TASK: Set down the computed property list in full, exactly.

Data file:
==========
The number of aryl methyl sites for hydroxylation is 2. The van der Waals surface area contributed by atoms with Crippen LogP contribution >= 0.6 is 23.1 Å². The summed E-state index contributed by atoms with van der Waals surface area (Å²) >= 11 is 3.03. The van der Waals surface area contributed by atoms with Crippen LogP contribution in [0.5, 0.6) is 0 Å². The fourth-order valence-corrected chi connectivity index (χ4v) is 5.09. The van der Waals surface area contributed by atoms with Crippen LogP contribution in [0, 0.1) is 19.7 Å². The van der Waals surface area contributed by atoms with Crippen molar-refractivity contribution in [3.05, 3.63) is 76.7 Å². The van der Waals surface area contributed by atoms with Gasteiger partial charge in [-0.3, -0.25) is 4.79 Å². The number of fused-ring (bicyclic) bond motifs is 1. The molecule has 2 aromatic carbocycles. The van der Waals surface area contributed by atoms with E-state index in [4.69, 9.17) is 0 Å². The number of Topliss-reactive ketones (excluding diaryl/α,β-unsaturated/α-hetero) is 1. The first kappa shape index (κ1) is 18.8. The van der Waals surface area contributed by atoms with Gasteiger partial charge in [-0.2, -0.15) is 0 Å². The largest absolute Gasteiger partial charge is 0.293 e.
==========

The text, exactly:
The number of aryl methyl sites for hydroxylation is 2. The van der Waals surface area contributed by atoms with Crippen LogP contribution >= 0.6 is 23.1 Å². The summed E-state index contributed by atoms with van der Waals surface area (Å²) >= 11 is 3.03. The van der Waals surface area contributed by atoms with Crippen LogP contribution in [0.5, 0.6) is 0 Å². The fourth-order valence-corrected chi connectivity index (χ4v) is 5.09. The van der Waals surface area contributed by atoms with Crippen LogP contribution in [0, 0.1) is 19.7 Å². The van der Waals surface area contributed by atoms with Crippen molar-refractivity contribution in [3.05, 3.63) is 76.7 Å². The van der Waals surface area contributed by atoms with Gasteiger partial charge in [-0.3, -0.25) is 4.79 Å². The number of fused-ring (bicyclic) bond motifs is 1. The molecule has 2 aromatic carbocycles. The van der Waals surface area contributed by atoms with E-state index in [4.69, 9.17) is 0 Å². The number of Topliss-reactive ketones (excluding diaryl/α,β-unsaturated/α-hetero) is 1. The first kappa shape index (κ1) is 18.8. The van der Waals surface area contributed by atoms with Gasteiger partial charge in [-0.2, -0.15) is 0 Å². The largest absolute Gasteiger partial charge is 0.293 e.